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It’s no secret that every generation thinks that the ones that come after them are a worse generation than they are. Surprisingly enough there’s even a word for it, it’s called Juvenoia.

Old man Socrates thought the youth of his time was disobedient and lazy, the Jazz loving youth of the ‘20s was thought to be in “moral decline”, Boomers in the 60’s were seen as too anti-establishment (how ironic) and Gen X were seen as apathetic and disengaged compared to their activist elders of the 60’s. You get the idea, basically we all think we’re hot shit and it’s only downhill after us.

However it feels like Gen Z gets hit with the criticism of being the worst generation arguably more than past generations and admittedly at times it’s not unwarranted (I’m looking at all you idiots who ate Tide pods and snorted condoms).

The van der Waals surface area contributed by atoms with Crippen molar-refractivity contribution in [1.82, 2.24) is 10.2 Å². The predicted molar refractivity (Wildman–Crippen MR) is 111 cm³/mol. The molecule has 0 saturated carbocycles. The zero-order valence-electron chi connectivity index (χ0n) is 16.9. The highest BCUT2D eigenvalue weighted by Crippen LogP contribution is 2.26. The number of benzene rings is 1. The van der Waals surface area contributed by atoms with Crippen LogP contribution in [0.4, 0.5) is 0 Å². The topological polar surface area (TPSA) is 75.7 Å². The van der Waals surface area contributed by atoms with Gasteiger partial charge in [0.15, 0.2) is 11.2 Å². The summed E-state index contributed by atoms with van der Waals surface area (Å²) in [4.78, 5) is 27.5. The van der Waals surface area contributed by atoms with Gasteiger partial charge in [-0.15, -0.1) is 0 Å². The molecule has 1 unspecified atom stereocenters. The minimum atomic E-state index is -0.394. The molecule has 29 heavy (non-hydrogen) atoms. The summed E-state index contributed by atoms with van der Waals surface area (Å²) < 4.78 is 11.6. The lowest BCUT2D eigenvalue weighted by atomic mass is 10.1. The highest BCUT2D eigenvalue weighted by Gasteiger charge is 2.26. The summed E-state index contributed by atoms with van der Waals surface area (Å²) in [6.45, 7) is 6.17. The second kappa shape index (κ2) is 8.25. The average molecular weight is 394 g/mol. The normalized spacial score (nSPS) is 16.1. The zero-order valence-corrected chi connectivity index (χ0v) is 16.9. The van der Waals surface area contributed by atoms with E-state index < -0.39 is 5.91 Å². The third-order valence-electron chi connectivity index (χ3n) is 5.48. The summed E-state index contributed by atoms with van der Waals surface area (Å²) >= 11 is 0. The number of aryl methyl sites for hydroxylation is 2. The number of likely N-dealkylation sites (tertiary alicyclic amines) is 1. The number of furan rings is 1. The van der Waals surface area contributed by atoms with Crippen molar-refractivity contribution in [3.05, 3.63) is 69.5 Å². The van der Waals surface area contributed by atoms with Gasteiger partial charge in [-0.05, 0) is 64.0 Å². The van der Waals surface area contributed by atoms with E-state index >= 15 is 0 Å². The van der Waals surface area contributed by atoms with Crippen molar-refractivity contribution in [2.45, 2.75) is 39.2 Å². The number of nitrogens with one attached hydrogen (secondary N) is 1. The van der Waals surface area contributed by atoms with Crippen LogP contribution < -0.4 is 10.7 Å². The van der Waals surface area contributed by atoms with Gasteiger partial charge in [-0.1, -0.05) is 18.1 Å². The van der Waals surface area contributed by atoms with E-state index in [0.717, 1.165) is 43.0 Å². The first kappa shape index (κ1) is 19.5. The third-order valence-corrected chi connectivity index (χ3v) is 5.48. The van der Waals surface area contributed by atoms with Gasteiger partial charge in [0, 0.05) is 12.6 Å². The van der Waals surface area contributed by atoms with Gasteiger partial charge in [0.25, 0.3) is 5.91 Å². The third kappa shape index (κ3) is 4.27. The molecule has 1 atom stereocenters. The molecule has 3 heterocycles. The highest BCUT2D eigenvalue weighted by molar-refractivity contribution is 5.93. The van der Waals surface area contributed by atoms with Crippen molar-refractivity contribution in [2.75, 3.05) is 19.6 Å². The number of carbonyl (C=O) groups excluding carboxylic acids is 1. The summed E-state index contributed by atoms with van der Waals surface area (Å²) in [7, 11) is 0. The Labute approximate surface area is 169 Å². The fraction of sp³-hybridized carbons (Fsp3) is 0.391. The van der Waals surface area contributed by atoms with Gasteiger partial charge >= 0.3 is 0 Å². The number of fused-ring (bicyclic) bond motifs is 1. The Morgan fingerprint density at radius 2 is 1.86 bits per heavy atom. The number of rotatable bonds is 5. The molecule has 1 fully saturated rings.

I do sometimes wonder how we made it this far as a species.

So I’ve decided to go through some of the most common criticisms levied against Gen Z’s to see if they are warranted or just blown out of proportion.

Short Attention Span:

Social media has undoubtedly eroded our ability to focus. You need to look no further than TikTok, where some people are unable to get through a 60 second video unless there is a game of Minecraft or subway surfer playing underneath to keep their attention from wandering.

Shhhh just focus on the running man collecting shiny coins and everything will be ok.

The rising ADHD rate speaks for itself , everything needs to be instant and immediate, it’s gotten to the point where if a web page doesn’t load within 2 seconds I’ll reload it or just leave it altogether. We would have suffered in the dial up era.